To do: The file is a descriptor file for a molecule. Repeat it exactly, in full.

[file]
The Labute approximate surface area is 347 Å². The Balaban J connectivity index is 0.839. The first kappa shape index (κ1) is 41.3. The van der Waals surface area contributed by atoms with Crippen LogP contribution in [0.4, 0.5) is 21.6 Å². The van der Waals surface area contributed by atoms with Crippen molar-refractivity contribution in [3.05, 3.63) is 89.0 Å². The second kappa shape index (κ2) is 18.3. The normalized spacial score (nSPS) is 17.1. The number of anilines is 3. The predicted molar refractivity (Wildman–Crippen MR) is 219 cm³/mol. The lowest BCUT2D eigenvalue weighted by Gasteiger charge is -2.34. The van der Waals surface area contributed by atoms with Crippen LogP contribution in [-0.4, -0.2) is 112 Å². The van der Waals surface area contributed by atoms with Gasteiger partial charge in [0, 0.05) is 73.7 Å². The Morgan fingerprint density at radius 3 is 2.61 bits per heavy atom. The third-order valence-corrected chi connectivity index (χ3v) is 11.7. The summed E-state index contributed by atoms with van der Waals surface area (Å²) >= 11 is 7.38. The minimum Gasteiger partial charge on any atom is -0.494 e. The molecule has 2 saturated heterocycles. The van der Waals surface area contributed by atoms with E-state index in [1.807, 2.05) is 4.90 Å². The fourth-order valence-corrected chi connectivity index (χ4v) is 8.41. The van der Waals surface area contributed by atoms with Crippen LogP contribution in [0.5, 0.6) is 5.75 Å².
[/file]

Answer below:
The Labute approximate surface area is 347 Å². The Balaban J connectivity index is 0.839. The first kappa shape index (κ1) is 41.3. The van der Waals surface area contributed by atoms with Crippen LogP contribution in [0.4, 0.5) is 21.6 Å². The van der Waals surface area contributed by atoms with Crippen molar-refractivity contribution in [3.05, 3.63) is 89.0 Å². The second kappa shape index (κ2) is 18.3. The normalized spacial score (nSPS) is 17.1. The number of anilines is 3. The predicted molar refractivity (Wildman–Crippen MR) is 219 cm³/mol. The lowest BCUT2D eigenvalue weighted by Gasteiger charge is -2.34. The van der Waals surface area contributed by atoms with Crippen LogP contribution in [-0.4, -0.2) is 112 Å². The van der Waals surface area contributed by atoms with Gasteiger partial charge in [0, 0.05) is 73.7 Å². The Morgan fingerprint density at radius 3 is 2.61 bits per heavy atom. The third-order valence-corrected chi connectivity index (χ3v) is 11.7. The summed E-state index contributed by atoms with van der Waals surface area (Å²) >= 11 is 7.38. The minimum Gasteiger partial charge on any atom is -0.494 e. The molecule has 2 saturated heterocycles. The van der Waals surface area contributed by atoms with E-state index in [1.807, 2.05) is 4.90 Å². The fourth-order valence-corrected chi connectivity index (χ4v) is 8.41. The van der Waals surface area contributed by atoms with Crippen LogP contribution in [0.5, 0.6) is 5.75 Å².